When first introduced, SATA and SAS protocols achieved an up to 5-fold improvement in throughput times for client systems as compared to HDDs.

With NVMe being created for flash memory specifically, the data transfer speeds with NVMe SSDS have marked a 4-fold increase from SATA SSDs.

This substantial leap in performance is facilitated by the computer’s high-speed PCIe bus over which the data transfer is executed.

NVMe and PCIe – a winning combination

Acting as a host controller interface and storage protocol, NVMe accesses flash storage across the PCI Express (PCIe) bus.

Short for Peripheral Component Interconnect Express, PCIe was introduced a few years earlier than NVMe to the consumer market.

Offering a much higher-bandwidth bus technology, PCIe allows the SSDs to perform at the speeds that flash memory is capable of.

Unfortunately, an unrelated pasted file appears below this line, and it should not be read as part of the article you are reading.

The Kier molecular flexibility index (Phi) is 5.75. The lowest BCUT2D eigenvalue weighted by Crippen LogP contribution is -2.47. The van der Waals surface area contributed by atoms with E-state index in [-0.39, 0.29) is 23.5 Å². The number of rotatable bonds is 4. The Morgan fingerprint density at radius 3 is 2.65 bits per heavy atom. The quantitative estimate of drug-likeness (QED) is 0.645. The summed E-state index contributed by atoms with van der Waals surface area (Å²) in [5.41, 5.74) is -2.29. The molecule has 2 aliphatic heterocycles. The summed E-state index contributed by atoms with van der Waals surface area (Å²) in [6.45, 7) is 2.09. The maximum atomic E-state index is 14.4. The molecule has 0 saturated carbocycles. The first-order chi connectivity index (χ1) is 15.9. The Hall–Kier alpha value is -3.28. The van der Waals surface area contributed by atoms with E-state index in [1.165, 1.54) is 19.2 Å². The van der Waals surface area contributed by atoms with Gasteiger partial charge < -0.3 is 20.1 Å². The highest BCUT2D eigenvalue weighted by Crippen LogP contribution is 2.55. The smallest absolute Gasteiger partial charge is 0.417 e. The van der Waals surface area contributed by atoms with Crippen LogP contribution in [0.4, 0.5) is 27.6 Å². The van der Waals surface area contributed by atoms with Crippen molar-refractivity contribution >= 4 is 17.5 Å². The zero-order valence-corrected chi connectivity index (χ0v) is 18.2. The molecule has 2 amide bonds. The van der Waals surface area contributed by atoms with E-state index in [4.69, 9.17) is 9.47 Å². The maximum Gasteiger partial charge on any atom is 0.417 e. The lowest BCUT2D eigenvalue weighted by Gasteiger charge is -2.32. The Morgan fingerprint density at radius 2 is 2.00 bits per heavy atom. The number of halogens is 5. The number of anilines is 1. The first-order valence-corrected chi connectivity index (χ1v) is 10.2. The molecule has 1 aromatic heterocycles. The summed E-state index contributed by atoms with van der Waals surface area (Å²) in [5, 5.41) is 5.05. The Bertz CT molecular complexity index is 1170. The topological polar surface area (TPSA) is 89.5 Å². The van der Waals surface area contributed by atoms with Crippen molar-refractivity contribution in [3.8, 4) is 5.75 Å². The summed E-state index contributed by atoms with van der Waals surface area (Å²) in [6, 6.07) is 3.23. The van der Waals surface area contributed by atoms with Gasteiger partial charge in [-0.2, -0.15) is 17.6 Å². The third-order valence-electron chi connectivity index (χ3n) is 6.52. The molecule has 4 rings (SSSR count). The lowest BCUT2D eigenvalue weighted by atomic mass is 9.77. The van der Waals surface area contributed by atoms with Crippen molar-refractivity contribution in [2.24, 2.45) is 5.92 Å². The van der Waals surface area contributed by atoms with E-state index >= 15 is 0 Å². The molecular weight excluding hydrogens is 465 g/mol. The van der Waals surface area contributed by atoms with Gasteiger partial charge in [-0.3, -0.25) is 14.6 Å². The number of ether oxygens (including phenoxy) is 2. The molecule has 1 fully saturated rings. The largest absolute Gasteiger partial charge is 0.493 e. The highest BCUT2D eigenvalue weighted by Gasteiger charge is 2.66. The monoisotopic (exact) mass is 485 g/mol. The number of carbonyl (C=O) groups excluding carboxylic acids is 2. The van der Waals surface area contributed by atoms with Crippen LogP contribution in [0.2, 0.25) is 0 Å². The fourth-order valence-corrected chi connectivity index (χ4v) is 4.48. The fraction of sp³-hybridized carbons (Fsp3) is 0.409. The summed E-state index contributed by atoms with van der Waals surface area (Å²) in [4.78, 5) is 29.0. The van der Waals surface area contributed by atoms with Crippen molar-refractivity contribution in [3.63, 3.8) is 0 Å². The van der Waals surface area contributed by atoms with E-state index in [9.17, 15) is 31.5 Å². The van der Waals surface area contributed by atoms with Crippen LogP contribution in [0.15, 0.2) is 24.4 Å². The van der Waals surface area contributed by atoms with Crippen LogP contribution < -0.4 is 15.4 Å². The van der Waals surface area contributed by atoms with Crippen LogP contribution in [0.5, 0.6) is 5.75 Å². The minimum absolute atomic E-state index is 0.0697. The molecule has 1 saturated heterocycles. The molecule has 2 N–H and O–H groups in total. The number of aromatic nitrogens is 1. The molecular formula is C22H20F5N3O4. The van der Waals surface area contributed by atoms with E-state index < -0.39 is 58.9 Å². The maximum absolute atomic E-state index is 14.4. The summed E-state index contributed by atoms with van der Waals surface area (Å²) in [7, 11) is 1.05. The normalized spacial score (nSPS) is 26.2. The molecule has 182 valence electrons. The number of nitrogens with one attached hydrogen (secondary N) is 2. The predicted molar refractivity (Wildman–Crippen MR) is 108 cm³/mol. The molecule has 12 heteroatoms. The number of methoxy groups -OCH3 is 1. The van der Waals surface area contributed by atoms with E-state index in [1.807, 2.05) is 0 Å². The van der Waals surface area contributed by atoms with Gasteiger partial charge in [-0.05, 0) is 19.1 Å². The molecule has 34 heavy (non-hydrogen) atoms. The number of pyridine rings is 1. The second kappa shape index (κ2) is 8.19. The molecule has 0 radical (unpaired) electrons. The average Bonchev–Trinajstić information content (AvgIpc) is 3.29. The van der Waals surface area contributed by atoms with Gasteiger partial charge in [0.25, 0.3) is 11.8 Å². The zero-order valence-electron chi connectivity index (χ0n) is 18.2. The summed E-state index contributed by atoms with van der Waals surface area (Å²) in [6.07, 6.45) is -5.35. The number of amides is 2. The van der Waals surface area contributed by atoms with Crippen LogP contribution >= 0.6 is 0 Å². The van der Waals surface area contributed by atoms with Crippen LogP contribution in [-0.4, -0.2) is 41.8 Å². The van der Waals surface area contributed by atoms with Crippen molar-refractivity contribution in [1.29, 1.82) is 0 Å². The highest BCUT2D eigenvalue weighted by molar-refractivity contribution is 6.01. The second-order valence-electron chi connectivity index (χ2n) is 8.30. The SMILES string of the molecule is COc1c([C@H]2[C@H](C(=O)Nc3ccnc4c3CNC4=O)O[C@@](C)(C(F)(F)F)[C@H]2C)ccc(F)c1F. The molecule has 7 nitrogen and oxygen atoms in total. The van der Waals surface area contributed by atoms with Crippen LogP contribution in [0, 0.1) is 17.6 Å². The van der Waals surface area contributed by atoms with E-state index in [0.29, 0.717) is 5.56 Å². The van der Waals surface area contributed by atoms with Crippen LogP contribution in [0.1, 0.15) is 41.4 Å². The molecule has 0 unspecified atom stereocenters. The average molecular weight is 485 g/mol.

Due to the bandwidth constraints of HDD-intended, data transfer protocols, like SATA and SAS, could not act as intended.

It was not until the introduction of NVMe to the market that the ultimate performance potential of NAND-based SSDs could be leveraged technologically.

Operating via PCIe, NVMe removes the afore-stated data transfer protocol constraints by offering low-latency commands, and tens of thousands of parallel command queues—up to 64К overall.

Thus, data is written extremely fast across SSDs’ chips and blocks, which allows for full utilization of the speeds flash memory is capable of.

This makes NVMe SSDs much faster than those working on the old SATA/SAS infrastructure, which is limited to a single command queue.

How NVMe works

In contrast to the SAS and SATA protocols, NVMe offers a more simplified command set to map I/O requests and responses to memory.

To achieve high throughput, the NVMe interface supports parallel I/O with multi-core processors.

Thus, it requires fewer than half the number of CPU instructions than the SCSI and ATA command set used with SAS and SATA drives, respectively.

Commands/queues support comparison between SAS/SATA and NVMe interfaces

In a single message queue, NVMe could support 64К commands, as the maximum number of I/O queues could exceed 65К.

By contrast, a SAS device typically supports up to 256 commands, and a SATA drive supports up to 32 commands, in just one queue.